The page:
21
views
0
recommends
+1 Recommend
0 collections
0
shares
• Record: found
• Abstract: found
• Article: found
Is Open Access

# Moonshine, Superconformal Symmetry, and Quantum Error Correction

Preprint

,

Bookmark
There is no author summary for this article yet. Authors can add summaries to their articles on ScienceOpen to make them more accessible to a non-specialist audience.

### Abstract

Special conformal field theories can have symmetry groups which are interesting sporadic finite simple groups. Famous examples include the Monster symmetry group of a $$c=24$$ two-dimensional conformal field theory (CFT) constructed by Frenkel, Lepowsky and Meurman, and the Conway symmetry group of a $$c=12$$ CFT explored in detail by Duncan and Mack-Crane. The Mathieu moonshine connection between the K3 elliptic genus and the Mathieu group $$M_{24}$$ has led to the study of K3 sigma models with large symmetry groups. A particular K3 CFT with a maximal symmetry group preserving $$(4,4)$$ superconformal symmetry was studied in beautiful work by Gaberdiel, Taormina, Volpato, and Wendland. The present paper shows that in both the GTVW and $$c=12$$ theories the construction of superconformal generators can be understood via the theory of quantum error correcting codes. The automorphism groups of these codes lift to symmetry groups in the CFT preserving the superconformal generators. In the case of the $$N=1$$ supercurrent of the GTVW model our result, combined with a result of T. Johnson-Freyd implies the symmetry group is the maximal subgroup of $$M_{24}$$ known as the sextet group. (The sextet group is also known as the holomorph of the hexacode.) Building on \cite{gtvw} the Ramond-Ramond sector of the GTVW model is related to the Miracle Octad Generator which in turn leads to a role for the Golay code as a group of symmetries of RR states. Moreover, $$(4,1)$$ superconformal symmetry suffices to define and decompose the elliptic genus of a K3 sigma model into characters of the $$N=4$$ superconformal algebra. The symmetry group preserving $$(4,1)$$ is larger than that preserving $$(4,4)$$.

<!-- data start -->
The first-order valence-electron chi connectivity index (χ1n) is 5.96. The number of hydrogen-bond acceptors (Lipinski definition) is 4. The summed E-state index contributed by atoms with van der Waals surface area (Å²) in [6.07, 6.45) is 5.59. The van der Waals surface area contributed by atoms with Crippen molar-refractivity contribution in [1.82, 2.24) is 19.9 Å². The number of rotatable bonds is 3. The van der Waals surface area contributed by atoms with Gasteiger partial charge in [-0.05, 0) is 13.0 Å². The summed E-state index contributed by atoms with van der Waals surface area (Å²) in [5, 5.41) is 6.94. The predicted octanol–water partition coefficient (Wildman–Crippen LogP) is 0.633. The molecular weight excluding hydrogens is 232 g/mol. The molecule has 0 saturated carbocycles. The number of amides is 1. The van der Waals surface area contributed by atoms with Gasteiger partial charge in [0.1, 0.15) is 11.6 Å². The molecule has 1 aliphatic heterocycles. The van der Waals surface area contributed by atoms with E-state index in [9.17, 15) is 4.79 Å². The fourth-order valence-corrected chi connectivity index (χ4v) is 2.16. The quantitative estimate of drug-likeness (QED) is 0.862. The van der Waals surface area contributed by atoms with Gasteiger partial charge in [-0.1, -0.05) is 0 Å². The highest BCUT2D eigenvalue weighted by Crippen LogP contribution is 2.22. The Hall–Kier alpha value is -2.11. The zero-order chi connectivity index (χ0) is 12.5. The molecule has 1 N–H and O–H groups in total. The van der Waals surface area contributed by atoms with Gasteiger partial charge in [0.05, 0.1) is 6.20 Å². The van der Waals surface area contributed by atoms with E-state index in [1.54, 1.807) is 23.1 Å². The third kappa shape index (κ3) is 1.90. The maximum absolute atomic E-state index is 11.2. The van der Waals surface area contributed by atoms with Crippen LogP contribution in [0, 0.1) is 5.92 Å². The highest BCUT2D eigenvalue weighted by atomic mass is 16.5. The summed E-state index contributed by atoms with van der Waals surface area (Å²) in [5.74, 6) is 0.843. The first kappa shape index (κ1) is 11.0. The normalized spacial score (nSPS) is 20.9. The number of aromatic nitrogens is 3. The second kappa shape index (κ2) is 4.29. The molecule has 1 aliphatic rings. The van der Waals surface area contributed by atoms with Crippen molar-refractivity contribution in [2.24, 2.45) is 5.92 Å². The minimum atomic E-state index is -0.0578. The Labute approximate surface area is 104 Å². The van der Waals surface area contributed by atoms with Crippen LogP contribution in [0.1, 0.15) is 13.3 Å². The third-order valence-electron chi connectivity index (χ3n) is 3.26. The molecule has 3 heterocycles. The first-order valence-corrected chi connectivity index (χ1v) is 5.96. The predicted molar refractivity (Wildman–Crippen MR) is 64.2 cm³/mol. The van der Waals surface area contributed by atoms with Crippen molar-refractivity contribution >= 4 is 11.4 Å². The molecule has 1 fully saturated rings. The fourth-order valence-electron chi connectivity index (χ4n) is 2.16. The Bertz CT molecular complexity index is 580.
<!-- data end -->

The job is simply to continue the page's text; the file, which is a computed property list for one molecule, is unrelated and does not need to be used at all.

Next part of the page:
### Author and article information

###### Journal
30 March 2020
###### Article
2003.13700